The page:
The test results contribute to continuous optimisation of production processes. Through the use of big data, potential problem areas can be identified quickly and either eliminated or optimised promptly, avoiding errors and their associated costs. A digital twin, in which test results are stored, is simultaneously created in the cloud from the data obtained for each electric drive produced. This ‘digital birth certificate’ provides relevant logistics and customer information for the associated drive module.

Divisional innovation

ZF set up a division dedicated to vehicle electrification to coincide with the unveiling of its electric drive unit back in 2016. This provides all products and solutions for both hybrid and full electric powertrains. Regular discussions with all the company’s major customers allow exchange of current and future technology roadmaps. Trends in the markets and society often highlight close alignments.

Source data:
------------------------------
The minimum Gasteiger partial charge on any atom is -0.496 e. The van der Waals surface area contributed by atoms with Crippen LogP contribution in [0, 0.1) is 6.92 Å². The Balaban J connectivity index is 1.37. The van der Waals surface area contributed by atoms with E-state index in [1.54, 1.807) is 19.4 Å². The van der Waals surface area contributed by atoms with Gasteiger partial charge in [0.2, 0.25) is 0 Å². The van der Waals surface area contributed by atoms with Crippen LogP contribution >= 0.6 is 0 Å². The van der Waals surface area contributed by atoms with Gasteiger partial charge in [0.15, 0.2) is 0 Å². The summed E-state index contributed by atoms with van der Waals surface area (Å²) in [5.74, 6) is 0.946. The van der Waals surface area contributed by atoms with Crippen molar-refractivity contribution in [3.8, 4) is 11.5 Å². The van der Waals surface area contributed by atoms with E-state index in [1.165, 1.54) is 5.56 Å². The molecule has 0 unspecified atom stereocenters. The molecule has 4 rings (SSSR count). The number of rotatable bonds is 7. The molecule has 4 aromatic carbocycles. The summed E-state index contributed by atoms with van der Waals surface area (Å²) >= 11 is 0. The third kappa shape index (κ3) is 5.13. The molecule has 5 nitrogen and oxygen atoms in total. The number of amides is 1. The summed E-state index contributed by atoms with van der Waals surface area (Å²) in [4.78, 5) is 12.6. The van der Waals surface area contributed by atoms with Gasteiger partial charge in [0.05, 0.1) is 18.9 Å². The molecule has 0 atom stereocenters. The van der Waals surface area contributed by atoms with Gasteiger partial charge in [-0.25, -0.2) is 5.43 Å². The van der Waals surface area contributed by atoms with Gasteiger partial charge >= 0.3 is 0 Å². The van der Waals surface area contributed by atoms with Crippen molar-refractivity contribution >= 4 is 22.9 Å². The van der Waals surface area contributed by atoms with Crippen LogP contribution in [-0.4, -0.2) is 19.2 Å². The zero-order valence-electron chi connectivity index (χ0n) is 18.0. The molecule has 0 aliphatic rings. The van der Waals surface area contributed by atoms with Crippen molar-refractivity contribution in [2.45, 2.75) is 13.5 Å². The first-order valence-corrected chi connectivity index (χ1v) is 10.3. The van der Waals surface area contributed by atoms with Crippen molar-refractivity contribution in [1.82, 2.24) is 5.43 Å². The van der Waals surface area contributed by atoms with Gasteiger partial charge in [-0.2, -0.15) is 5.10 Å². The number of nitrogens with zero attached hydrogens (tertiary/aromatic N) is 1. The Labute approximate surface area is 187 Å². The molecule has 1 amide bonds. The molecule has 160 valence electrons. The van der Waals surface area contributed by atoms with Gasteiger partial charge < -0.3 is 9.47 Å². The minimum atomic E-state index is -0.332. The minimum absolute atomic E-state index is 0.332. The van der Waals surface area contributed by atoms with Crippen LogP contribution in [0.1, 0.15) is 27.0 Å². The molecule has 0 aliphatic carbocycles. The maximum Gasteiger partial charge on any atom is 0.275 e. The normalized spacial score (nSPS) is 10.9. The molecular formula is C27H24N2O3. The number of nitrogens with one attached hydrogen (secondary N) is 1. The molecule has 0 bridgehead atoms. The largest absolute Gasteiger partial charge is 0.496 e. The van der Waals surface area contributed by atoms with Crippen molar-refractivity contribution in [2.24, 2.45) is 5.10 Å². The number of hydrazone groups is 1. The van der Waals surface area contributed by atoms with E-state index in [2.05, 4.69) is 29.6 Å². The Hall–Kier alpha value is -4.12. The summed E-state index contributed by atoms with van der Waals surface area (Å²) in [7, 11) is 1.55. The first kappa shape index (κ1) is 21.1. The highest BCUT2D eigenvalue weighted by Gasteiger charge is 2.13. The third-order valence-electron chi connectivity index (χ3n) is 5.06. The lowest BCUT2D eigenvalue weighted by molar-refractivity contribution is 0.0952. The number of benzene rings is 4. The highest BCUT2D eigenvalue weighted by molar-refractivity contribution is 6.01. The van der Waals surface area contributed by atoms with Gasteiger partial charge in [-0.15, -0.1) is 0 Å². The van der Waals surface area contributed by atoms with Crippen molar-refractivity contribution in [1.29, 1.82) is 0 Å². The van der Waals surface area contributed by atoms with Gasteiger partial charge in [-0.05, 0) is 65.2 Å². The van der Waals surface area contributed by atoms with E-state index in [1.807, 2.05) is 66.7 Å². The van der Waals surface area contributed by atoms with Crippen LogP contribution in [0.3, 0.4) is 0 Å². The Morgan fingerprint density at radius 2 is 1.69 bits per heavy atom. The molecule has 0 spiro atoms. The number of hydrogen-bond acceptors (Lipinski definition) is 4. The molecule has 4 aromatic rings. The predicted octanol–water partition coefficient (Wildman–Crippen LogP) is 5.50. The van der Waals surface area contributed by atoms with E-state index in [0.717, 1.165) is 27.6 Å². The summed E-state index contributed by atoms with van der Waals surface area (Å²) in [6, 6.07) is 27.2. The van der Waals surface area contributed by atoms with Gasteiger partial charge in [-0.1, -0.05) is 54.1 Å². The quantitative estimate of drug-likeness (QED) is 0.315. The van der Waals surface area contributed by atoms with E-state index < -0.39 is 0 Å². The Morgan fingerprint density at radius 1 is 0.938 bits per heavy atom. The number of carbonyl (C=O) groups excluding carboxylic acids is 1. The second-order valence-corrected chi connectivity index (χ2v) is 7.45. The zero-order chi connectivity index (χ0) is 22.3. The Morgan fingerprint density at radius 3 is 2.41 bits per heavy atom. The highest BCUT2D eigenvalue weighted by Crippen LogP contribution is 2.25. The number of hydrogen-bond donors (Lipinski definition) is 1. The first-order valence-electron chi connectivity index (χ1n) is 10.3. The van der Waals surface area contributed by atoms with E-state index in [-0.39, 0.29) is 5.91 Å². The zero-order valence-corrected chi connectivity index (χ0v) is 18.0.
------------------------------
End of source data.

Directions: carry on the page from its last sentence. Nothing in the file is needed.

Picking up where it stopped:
Once these are identified, ZF sets up advanced engineering projects to devise product and systems solutions. These initiatives are not just worked through with established OEMs but also with new start-up companies. The idea behind this methodology is to combine mature systems expertise and product know-how with new agile methods and ideas.

An example of this is the new all-electric performance drive ZF developed for the Formula E Venturi Team. The drive was developed over a period of only 18 months from initial concept to delivery, and a further eight months saw the first race win in the fifth Formula E series in Hong Kong this year. The overall package was made possible by uniting materials expertise, toothing and gearing experience, optimal lubrication and cooling and the latest in power electronics.

“The experience gained from this racing application will impact on future ZF products,” says Jörg Grotendorst. One example is silicon carbide in the power electronics, which ZF plans to use in volume production in around three to four years.